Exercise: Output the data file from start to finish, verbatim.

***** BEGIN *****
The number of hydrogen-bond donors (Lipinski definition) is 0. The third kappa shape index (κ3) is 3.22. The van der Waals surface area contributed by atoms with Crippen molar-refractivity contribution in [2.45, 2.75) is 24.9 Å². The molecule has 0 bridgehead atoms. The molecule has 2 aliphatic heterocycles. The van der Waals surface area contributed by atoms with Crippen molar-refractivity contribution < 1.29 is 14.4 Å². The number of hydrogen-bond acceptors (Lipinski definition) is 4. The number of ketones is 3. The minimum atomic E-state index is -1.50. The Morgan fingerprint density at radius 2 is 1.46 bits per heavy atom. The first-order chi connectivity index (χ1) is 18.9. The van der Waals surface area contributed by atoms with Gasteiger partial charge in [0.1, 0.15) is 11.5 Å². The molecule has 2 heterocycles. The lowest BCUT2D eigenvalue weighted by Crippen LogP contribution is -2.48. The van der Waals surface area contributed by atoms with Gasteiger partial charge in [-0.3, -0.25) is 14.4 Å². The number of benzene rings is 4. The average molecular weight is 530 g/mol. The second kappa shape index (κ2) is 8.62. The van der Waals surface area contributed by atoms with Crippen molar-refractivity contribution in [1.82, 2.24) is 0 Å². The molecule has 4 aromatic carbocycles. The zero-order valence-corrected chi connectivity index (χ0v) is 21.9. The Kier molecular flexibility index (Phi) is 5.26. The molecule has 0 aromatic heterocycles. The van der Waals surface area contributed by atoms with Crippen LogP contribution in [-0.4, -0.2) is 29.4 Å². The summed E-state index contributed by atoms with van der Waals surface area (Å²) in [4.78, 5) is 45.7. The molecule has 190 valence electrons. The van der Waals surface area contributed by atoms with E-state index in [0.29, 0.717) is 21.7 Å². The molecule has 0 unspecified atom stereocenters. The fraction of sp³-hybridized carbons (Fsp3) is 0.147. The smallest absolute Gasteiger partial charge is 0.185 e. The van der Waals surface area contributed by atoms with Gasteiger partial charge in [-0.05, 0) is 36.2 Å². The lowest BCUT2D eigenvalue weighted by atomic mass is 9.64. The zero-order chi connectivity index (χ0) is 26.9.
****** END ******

The number of hydrogen-bond donors (Lipinski definition) is 0. The third kappa shape index (κ3) is 3.22. The van der Waals surface area contributed by atoms with Crippen molar-refractivity contribution in [2.45, 2.75) is 24.9 Å². The molecule has 0 bridgehead atoms. The molecule has 2 aliphatic heterocycles. The van der Waals surface area contributed by atoms with Crippen molar-refractivity contribution < 1.29 is 14.4 Å². The number of hydrogen-bond acceptors (Lipinski definition) is 4. The number of ketones is 3. The minimum atomic E-state index is -1.50. The Morgan fingerprint density at radius 2 is 1.46 bits per heavy atom. The first-order chi connectivity index (χ1) is 18.9. The van der Waals surface area contributed by atoms with Gasteiger partial charge in [0.1, 0.15) is 11.5 Å². The molecule has 2 heterocycles. The lowest BCUT2D eigenvalue weighted by Crippen LogP contribution is -2.48. The van der Waals surface area contributed by atoms with Gasteiger partial charge in [-0.3, -0.25) is 14.4 Å². The number of benzene rings is 4. The average molecular weight is 530 g/mol. The second kappa shape index (κ2) is 8.62. The van der Waals surface area contributed by atoms with Crippen molar-refractivity contribution in [1.82, 2.24) is 0 Å². The molecule has 4 aromatic carbocycles. The zero-order valence-corrected chi connectivity index (χ0v) is 21.9. The Kier molecular flexibility index (Phi) is 5.26. The molecule has 0 aromatic heterocycles. The van der Waals surface area contributed by atoms with Crippen LogP contribution in [-0.4, -0.2) is 29.4 Å². The summed E-state index contributed by atoms with van der Waals surface area (Å²) in [4.78, 5) is 45.7. The molecule has 190 valence electrons. The van der Waals surface area contributed by atoms with E-state index in [0.29, 0.717) is 21.7 Å². The molecule has 0 unspecified atom stereocenters. The fraction of sp³-hybridized carbons (Fsp3) is 0.147. The smallest absolute Gasteiger partial charge is 0.185 e. The van der Waals surface area contributed by atoms with Gasteiger partial charge in [-0.05, 0) is 36.2 Å². The lowest BCUT2D eigenvalue weighted by atomic mass is 9.64. The zero-order chi connectivity index (χ0) is 26.9.